An Australian man has been named by United States authorities as one of 36 people to be charged for their alleged roles in the so-called Infraud Organisation, which is alleged to be responsible for over US$530 million (A$678 million) in losses from cyber crime.
A federal indictment was unsealed on 7 February, charging the individuals for their alleged roles in the Infraud ring. Among them was Edgar Rojas aka “Edgar Andres Viloria Rojas,” aka “Guapo,” aka “Guapo1988,” aka “Onlyshop,” a 27-year-old from Australia.
US authorities describe the Infraud Organisation as an internet-based cyber criminal enterprise engaged in the large-scale acquisition, sale, and dissemination of stolen identities, compromised debit and credit cards, personally identifiable information, financial and banking information, computer malware, and other contraband.
Following the indictment by a US grand jury alleging racketeering conspiracy and other crimes, federal, state, local, and international law enforcement authorities arrested 13 people from the US and six other countries, including Australia, the United Kingdom, France, Italy, Kosovo and Serbia.
The Australian Federal Police (AFP) was among dozens of international law enforcement agencies to take part in the investigation.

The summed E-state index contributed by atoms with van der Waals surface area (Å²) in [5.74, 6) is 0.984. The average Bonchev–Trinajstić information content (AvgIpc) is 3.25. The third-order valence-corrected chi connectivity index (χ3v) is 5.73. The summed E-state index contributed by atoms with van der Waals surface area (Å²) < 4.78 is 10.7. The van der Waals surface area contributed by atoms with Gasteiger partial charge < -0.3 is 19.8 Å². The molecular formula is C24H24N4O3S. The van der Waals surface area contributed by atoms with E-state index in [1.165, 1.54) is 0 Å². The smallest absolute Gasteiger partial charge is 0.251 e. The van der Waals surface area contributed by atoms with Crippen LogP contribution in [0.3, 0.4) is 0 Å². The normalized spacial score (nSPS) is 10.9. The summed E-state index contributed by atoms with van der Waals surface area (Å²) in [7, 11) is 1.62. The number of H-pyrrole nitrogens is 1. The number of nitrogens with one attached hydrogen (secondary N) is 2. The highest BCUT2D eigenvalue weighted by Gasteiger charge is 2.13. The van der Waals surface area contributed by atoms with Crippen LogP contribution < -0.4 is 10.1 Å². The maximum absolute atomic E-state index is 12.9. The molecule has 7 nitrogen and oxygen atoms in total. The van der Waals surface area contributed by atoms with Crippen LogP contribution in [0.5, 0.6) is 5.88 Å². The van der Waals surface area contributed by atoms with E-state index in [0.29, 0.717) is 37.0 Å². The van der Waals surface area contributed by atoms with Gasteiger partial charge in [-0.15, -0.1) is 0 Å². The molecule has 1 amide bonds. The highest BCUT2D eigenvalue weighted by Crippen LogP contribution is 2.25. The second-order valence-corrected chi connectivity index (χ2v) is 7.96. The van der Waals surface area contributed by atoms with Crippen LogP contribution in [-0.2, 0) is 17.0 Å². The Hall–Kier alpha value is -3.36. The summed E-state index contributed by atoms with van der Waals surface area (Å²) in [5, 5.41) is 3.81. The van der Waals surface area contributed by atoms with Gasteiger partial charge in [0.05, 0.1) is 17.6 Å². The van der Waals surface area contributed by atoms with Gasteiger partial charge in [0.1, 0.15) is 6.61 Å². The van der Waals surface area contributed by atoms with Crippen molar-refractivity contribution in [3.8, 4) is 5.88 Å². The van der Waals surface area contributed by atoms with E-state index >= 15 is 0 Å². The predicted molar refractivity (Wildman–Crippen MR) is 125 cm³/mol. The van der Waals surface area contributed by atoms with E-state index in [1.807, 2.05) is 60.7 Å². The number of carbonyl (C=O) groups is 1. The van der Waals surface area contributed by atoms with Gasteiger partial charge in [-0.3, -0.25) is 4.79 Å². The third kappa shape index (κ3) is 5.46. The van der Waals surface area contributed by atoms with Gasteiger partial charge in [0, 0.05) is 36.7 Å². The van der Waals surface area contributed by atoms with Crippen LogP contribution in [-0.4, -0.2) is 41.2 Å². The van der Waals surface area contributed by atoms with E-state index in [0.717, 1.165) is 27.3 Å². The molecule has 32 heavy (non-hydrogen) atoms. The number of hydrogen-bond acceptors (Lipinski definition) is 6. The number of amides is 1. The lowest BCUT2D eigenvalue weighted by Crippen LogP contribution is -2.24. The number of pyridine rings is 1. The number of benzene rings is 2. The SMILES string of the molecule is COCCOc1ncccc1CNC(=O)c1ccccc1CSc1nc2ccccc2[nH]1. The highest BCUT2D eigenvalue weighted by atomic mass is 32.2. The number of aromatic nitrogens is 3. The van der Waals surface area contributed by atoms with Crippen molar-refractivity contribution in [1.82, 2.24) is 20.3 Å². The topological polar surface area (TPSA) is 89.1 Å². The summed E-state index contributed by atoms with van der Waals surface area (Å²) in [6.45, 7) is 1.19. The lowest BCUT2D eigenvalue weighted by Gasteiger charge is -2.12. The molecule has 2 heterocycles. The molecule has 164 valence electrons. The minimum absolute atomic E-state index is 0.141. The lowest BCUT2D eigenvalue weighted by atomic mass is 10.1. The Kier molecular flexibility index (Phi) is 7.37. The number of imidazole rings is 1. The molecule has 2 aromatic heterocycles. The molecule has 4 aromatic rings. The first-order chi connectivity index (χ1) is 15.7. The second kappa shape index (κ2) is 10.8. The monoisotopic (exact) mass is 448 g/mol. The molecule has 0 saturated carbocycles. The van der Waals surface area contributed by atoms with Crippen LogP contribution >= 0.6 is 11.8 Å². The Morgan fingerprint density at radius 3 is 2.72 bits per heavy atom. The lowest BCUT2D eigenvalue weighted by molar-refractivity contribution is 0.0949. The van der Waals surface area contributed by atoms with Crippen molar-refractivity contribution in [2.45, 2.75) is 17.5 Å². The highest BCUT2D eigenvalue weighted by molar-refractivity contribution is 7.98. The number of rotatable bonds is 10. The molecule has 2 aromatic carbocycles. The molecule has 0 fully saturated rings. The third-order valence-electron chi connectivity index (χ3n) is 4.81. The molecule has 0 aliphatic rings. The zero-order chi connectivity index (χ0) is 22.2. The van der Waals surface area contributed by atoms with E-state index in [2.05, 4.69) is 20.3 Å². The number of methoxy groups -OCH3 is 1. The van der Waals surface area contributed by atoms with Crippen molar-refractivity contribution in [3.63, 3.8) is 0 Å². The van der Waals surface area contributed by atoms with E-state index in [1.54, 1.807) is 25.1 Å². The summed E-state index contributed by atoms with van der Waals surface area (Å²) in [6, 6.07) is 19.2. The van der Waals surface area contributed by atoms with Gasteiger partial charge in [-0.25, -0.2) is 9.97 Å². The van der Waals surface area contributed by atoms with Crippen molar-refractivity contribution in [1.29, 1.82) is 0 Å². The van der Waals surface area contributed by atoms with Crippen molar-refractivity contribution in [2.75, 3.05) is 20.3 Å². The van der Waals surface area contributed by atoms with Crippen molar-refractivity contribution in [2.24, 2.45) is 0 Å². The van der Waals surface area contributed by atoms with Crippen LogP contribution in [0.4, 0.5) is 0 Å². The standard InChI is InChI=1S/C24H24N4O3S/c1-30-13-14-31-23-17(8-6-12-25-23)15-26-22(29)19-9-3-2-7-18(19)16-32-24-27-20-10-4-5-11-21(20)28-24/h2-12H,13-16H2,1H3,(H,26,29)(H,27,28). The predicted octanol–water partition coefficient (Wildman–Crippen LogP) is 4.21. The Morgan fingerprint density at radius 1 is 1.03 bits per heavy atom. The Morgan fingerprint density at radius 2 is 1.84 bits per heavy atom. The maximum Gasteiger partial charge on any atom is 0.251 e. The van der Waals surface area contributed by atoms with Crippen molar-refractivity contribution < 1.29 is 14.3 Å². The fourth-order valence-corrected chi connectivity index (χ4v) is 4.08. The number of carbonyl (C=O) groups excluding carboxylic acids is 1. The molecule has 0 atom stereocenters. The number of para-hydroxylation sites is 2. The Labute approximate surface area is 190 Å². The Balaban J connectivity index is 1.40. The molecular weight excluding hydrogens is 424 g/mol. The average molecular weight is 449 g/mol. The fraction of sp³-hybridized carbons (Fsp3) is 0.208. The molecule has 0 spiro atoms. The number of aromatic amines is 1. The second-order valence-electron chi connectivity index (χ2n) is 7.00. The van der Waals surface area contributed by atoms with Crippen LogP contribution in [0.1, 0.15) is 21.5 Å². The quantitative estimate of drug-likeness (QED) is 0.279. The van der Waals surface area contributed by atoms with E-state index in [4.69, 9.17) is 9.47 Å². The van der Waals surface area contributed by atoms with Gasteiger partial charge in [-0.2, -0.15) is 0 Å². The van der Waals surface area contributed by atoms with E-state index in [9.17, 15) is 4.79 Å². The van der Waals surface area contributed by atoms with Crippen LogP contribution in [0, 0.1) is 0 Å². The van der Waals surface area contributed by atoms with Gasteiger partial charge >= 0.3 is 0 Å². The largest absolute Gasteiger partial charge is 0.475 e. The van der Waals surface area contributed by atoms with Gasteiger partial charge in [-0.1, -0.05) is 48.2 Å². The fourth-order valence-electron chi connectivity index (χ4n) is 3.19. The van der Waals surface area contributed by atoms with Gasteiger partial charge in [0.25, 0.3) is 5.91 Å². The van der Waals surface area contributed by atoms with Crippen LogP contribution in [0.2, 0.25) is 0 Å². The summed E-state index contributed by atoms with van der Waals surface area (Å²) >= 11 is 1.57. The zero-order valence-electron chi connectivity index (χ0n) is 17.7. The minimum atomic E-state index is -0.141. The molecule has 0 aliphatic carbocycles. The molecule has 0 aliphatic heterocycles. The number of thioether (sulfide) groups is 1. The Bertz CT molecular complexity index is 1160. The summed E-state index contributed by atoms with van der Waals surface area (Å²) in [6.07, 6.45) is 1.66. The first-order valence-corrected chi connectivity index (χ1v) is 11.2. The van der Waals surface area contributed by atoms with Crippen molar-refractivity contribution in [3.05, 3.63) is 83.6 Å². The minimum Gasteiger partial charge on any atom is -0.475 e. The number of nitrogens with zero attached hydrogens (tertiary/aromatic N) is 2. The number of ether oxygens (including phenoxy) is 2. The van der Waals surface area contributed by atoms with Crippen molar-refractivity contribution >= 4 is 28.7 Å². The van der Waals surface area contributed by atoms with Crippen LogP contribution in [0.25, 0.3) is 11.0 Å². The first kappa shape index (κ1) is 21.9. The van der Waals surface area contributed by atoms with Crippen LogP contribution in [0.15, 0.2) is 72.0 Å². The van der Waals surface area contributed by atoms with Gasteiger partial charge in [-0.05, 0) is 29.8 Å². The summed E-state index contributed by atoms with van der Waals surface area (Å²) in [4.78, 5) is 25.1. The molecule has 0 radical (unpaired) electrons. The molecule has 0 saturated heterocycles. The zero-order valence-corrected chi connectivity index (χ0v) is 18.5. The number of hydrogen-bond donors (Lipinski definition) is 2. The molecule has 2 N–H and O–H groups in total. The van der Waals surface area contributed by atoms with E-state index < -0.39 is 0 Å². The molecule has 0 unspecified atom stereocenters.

According to the US indictment, the Infraud Organisation was allegedly created in October 2010 by Svyatoslav Bondarenko aka “Obnon,” aka “Rector,” aka “Helkern,” from Ukraine, with the alleged intention to build the organisation as the “premier destination” for carding -- purchasing retail items with counterfeit or stolen credit card information -- on the internet.
According to US authorities, the organisation allegedly directed traffic and potential purchasers to the automated vending sites of its members, which served as online conduits to traffic in stolen means of identification, stolen financial and banking information, malware, and other illicit goods.
“As alleged in the indictment, Infraud operated like a business to facilitate cyber fraud on a global scale. Its members allegedly caused more than US$530 million in actual losses to consumers, businesses, and financial institutions alike -- and it is alleged that the losses they intended to cause amounted to more than US$2.2 billion,” the US Justice Department Criminal Division’s Acting Assistant Attorney General, John Cronan, said.